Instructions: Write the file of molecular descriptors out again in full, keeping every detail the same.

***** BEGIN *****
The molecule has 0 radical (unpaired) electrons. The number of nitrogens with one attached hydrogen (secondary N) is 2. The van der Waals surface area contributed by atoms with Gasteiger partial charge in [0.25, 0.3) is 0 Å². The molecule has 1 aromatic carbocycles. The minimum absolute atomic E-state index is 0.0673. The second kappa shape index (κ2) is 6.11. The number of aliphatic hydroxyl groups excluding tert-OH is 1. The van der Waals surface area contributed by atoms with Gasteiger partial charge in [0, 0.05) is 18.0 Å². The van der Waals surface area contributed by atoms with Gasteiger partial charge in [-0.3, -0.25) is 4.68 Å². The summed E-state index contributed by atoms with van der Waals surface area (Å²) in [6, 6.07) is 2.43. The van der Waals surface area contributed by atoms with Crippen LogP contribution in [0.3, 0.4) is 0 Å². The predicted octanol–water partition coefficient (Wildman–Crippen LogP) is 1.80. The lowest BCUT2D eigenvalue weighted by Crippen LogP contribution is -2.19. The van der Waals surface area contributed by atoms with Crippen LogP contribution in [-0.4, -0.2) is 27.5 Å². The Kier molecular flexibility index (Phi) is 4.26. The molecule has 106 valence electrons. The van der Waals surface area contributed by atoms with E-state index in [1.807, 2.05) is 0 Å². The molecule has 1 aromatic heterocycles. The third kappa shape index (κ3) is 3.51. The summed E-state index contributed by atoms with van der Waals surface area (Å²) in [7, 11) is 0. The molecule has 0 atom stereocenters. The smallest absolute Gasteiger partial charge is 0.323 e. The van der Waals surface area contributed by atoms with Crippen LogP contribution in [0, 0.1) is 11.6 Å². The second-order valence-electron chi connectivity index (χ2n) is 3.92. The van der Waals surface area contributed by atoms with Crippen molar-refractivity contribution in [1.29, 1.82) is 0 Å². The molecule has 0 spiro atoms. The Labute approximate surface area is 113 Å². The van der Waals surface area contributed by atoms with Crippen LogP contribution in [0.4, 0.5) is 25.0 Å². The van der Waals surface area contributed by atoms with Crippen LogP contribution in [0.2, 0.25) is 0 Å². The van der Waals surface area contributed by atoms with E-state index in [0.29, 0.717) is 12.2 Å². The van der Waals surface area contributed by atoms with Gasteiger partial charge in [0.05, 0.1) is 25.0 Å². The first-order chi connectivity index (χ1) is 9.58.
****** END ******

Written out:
The molecule has 0 radical (unpaired) electrons. The number of nitrogens with one attached hydrogen (secondary N) is 2. The van der Waals surface area contributed by atoms with Gasteiger partial charge in [0.25, 0.3) is 0 Å². The molecule has 1 aromatic carbocycles. The minimum absolute atomic E-state index is 0.0673. The second kappa shape index (κ2) is 6.11. The number of aliphatic hydroxyl groups excluding tert-OH is 1. The van der Waals surface area contributed by atoms with Gasteiger partial charge in [0, 0.05) is 18.0 Å². The van der Waals surface area contributed by atoms with Gasteiger partial charge in [-0.3, -0.25) is 4.68 Å². The summed E-state index contributed by atoms with van der Waals surface area (Å²) in [6, 6.07) is 2.43. The van der Waals surface area contributed by atoms with Crippen LogP contribution in [0.3, 0.4) is 0 Å². The predicted octanol–water partition coefficient (Wildman–Crippen LogP) is 1.80. The lowest BCUT2D eigenvalue weighted by Crippen LogP contribution is -2.19. The van der Waals surface area contributed by atoms with Crippen LogP contribution in [-0.4, -0.2) is 27.5 Å². The Kier molecular flexibility index (Phi) is 4.26. The molecule has 106 valence electrons. The van der Waals surface area contributed by atoms with E-state index in [1.807, 2.05) is 0 Å². The molecule has 1 aromatic heterocycles. The third kappa shape index (κ3) is 3.51. The summed E-state index contributed by atoms with van der Waals surface area (Å²) in [7, 11) is 0. The molecule has 0 atom stereocenters. The smallest absolute Gasteiger partial charge is 0.323 e. The van der Waals surface area contributed by atoms with Crippen LogP contribution in [0, 0.1) is 11.6 Å². The second-order valence-electron chi connectivity index (χ2n) is 3.92. The van der Waals surface area contributed by atoms with Crippen molar-refractivity contribution in [1.29, 1.82) is 0 Å². The molecule has 0 spiro atoms. The Labute approximate surface area is 113 Å². The van der Waals surface area contributed by atoms with Crippen LogP contribution in [0.4, 0.5) is 25.0 Å². The van der Waals surface area contributed by atoms with Crippen LogP contribution in [0.2, 0.25) is 0 Å². The van der Waals surface area contributed by atoms with E-state index in [0.29, 0.717) is 12.2 Å². The van der Waals surface area contributed by atoms with Gasteiger partial charge in [0.05, 0.1) is 25.0 Å². The first-order chi connectivity index (χ1) is 9.58.